I had wanted to own my own record store since I was a kid and so instead of even attending college I decided to go right into business and Haidak was created. Despite being just 20 years of age, I had mapped out Haidak for many years and I felt that I was more than ready to hit the ground running. Whilst it was completely unplanned on my part, it just so happened that in the two years after we opened, vinyl made a huge comeback and was being snapped up by just about everyone. I could never have seen this coming and in truth, I nearly lost Haidak more than once. I learned, I persevered and thankfully we are still here, and doing well, this is what I learned about the challenges of opening a record store.


Even someone who thinks that they know music will be in for a surprise when they start in the record business, because there is just so much out there that it is impossible to be able to have a firm grasp on everything. Originally I wanted to make Haidak purely hip-hop, my go-to genre, but the demand for more music was just too big, and so I had to start educating myself. It is not just the themes and the artists that you need to learn, but also the vinyl releases and the differences between them all. If you don’t know stuff then your customers will lose confidence, a tough learning curve for me.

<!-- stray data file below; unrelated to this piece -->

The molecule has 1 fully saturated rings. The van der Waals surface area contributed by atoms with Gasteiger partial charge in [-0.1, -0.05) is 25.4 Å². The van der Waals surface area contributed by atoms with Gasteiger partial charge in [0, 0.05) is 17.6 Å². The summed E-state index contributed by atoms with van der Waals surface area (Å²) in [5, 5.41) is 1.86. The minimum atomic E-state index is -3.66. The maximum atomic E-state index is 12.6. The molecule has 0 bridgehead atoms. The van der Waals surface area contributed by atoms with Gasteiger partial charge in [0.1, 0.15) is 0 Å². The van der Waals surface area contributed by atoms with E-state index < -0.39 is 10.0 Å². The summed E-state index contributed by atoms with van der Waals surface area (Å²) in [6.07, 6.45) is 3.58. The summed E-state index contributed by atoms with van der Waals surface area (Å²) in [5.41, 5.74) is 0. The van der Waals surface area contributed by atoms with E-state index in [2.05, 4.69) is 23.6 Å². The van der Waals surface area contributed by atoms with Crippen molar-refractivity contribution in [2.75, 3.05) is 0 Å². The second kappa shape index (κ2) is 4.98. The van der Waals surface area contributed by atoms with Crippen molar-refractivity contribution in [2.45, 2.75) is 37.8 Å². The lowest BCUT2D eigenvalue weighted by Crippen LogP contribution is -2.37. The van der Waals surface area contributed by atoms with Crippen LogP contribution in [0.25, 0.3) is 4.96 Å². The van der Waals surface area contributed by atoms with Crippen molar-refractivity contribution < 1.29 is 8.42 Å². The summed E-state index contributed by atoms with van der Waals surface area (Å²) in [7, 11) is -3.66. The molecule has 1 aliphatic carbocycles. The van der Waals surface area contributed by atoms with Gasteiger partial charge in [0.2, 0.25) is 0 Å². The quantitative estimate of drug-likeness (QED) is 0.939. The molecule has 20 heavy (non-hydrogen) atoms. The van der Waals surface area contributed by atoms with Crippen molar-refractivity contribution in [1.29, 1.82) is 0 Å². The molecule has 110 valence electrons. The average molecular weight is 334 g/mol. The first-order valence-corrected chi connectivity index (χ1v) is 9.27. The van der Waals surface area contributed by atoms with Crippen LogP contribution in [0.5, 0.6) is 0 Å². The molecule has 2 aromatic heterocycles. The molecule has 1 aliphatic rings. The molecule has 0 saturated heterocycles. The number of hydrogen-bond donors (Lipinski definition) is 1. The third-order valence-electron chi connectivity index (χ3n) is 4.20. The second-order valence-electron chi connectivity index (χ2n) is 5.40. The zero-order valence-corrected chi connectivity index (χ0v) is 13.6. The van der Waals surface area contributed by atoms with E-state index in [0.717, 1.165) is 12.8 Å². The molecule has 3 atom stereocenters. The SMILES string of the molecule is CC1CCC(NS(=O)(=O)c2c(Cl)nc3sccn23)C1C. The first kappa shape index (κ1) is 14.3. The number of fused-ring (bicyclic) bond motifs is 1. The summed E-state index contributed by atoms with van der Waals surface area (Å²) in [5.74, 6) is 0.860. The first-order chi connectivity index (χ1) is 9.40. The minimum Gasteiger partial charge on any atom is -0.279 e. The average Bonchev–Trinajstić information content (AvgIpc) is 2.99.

I always had this idea that Haidak would be a cool, community-style store where everyone got on and chatted about music. This happened on occasion but I made big mistakes in the hiring of the staff. Owing to me being far too liberal, I let the staff get away with far too much in terms of letting people in the store who weren’t buying, and in turned into something which I just didn’t like. I had to quickly learn to be a stronger manager and get rid of those staff who were losing me money.


Given that I never had any real business schooling, something which I had completely failed to understand was the importance of cash flow. In the record business you are always sitting on a wide range of assets in the vinyls, which you may not be able to sell right away. For me there were a number of occasions where I had zero capital, but a tonne of assets. Thankfully I managed to take out small loans to help out those slow times, and I have greatly learned now of the importance of buying in stock which is going to get sold, at least the majority of it. That limited edition vinyl at $1000 which you got for $450 is going to be awesome when you sell it, but that is going to be a long time with $450 tied up, this was a tough lesson to learn.

Life and business ownership is all about learning, thankfully I have managed to survive that process.